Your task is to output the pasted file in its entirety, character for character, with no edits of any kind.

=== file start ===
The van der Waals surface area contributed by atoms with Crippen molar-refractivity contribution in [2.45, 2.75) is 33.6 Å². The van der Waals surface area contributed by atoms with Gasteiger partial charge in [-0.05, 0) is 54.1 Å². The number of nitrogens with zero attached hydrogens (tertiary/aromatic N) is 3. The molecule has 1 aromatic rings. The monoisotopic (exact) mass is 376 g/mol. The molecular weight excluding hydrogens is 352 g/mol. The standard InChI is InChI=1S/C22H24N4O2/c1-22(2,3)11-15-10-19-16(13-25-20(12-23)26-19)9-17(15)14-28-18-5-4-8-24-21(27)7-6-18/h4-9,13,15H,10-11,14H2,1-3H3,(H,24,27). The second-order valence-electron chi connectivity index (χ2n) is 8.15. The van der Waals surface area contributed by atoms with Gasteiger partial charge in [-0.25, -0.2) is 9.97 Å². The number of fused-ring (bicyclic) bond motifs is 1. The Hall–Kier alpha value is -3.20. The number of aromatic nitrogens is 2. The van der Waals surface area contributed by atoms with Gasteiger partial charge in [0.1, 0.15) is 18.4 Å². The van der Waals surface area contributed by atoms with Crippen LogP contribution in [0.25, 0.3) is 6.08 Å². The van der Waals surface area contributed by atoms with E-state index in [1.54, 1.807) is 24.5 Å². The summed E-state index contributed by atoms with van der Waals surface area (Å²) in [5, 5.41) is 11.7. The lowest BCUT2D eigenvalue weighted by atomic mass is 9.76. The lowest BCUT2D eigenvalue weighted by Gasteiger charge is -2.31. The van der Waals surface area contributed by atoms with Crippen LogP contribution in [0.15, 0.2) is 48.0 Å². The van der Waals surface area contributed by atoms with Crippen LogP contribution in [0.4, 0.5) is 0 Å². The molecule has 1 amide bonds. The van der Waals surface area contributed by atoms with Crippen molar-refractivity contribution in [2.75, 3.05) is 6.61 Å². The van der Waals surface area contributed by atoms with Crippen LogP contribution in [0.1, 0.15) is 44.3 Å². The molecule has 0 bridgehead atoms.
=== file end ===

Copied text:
The van der Waals surface area contributed by atoms with Crippen molar-refractivity contribution in [2.45, 2.75) is 33.6 Å². The van der Waals surface area contributed by atoms with Gasteiger partial charge in [-0.05, 0) is 54.1 Å². The number of nitrogens with zero attached hydrogens (tertiary/aromatic N) is 3. The molecule has 1 aromatic rings. The monoisotopic (exact) mass is 376 g/mol. The molecular weight excluding hydrogens is 352 g/mol. The standard InChI is InChI=1S/C22H24N4O2/c1-22(2,3)11-15-10-19-16(13-25-20(12-23)26-19)9-17(15)14-28-18-5-4-8-24-21(27)7-6-18/h4-9,13,15H,10-11,14H2,1-3H3,(H,24,27). The second-order valence-electron chi connectivity index (χ2n) is 8.15. The van der Waals surface area contributed by atoms with Gasteiger partial charge in [-0.25, -0.2) is 9.97 Å². The number of fused-ring (bicyclic) bond motifs is 1. The Hall–Kier alpha value is -3.20. The number of aromatic nitrogens is 2. The van der Waals surface area contributed by atoms with Gasteiger partial charge in [0.1, 0.15) is 18.4 Å². The van der Waals surface area contributed by atoms with Crippen LogP contribution in [0.25, 0.3) is 6.08 Å². The van der Waals surface area contributed by atoms with E-state index in [1.54, 1.807) is 24.5 Å². The summed E-state index contributed by atoms with van der Waals surface area (Å²) in [5, 5.41) is 11.7. The lowest BCUT2D eigenvalue weighted by atomic mass is 9.76. The lowest BCUT2D eigenvalue weighted by Gasteiger charge is -2.31. The van der Waals surface area contributed by atoms with Crippen LogP contribution in [0.15, 0.2) is 48.0 Å². The van der Waals surface area contributed by atoms with Crippen LogP contribution in [0.4, 0.5) is 0 Å². The molecule has 1 amide bonds. The van der Waals surface area contributed by atoms with Crippen molar-refractivity contribution in [2.75, 3.05) is 6.61 Å². The van der Waals surface area contributed by atoms with Crippen LogP contribution in [0.1, 0.15) is 44.3 Å². The molecule has 0 bridgehead atoms.